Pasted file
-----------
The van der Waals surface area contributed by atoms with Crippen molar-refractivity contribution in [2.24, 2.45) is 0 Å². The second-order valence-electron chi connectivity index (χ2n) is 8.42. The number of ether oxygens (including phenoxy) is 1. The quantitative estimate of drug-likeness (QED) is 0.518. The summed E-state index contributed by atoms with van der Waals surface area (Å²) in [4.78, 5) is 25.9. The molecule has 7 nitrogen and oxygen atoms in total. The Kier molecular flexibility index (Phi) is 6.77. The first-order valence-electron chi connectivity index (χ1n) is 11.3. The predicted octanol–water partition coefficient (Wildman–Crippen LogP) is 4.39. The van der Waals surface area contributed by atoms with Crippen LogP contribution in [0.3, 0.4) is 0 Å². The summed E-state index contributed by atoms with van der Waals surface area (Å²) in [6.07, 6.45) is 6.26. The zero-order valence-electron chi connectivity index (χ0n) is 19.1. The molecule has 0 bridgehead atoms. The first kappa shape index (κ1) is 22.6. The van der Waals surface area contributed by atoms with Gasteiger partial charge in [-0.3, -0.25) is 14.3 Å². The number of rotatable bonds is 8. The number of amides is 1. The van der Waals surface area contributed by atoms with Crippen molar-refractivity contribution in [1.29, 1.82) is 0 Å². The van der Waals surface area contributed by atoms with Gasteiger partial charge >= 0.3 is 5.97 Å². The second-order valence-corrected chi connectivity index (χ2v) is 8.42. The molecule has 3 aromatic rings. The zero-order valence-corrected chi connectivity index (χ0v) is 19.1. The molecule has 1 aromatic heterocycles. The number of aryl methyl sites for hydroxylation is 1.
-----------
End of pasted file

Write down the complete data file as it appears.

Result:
The van der Waals surface area contributed by atoms with Crippen molar-refractivity contribution in [2.24, 2.45) is 0 Å². The second-order valence-electron chi connectivity index (χ2n) is 8.42. The number of ether oxygens (including phenoxy) is 1. The quantitative estimate of drug-likeness (QED) is 0.518. The summed E-state index contributed by atoms with van der Waals surface area (Å²) in [4.78, 5) is 25.9. The molecule has 7 nitrogen and oxygen atoms in total. The Kier molecular flexibility index (Phi) is 6.77. The first-order valence-electron chi connectivity index (χ1n) is 11.3. The predicted octanol–water partition coefficient (Wildman–Crippen LogP) is 4.39. The van der Waals surface area contributed by atoms with Crippen LogP contribution in [0.3, 0.4) is 0 Å². The summed E-state index contributed by atoms with van der Waals surface area (Å²) in [6.07, 6.45) is 6.26. The zero-order valence-electron chi connectivity index (χ0n) is 19.1. The molecule has 0 bridgehead atoms. The first kappa shape index (κ1) is 22.6. The van der Waals surface area contributed by atoms with Gasteiger partial charge in [-0.3, -0.25) is 14.3 Å². The number of rotatable bonds is 8. The number of amides is 1. The van der Waals surface area contributed by atoms with Crippen molar-refractivity contribution in [1.29, 1.82) is 0 Å². The van der Waals surface area contributed by atoms with Gasteiger partial charge >= 0.3 is 5.97 Å². The second-order valence-corrected chi connectivity index (χ2v) is 8.42. The molecule has 3 aromatic rings. The zero-order valence-corrected chi connectivity index (χ0v) is 19.1. The molecule has 1 aromatic heterocycles. The number of aryl methyl sites for hydroxylation is 1.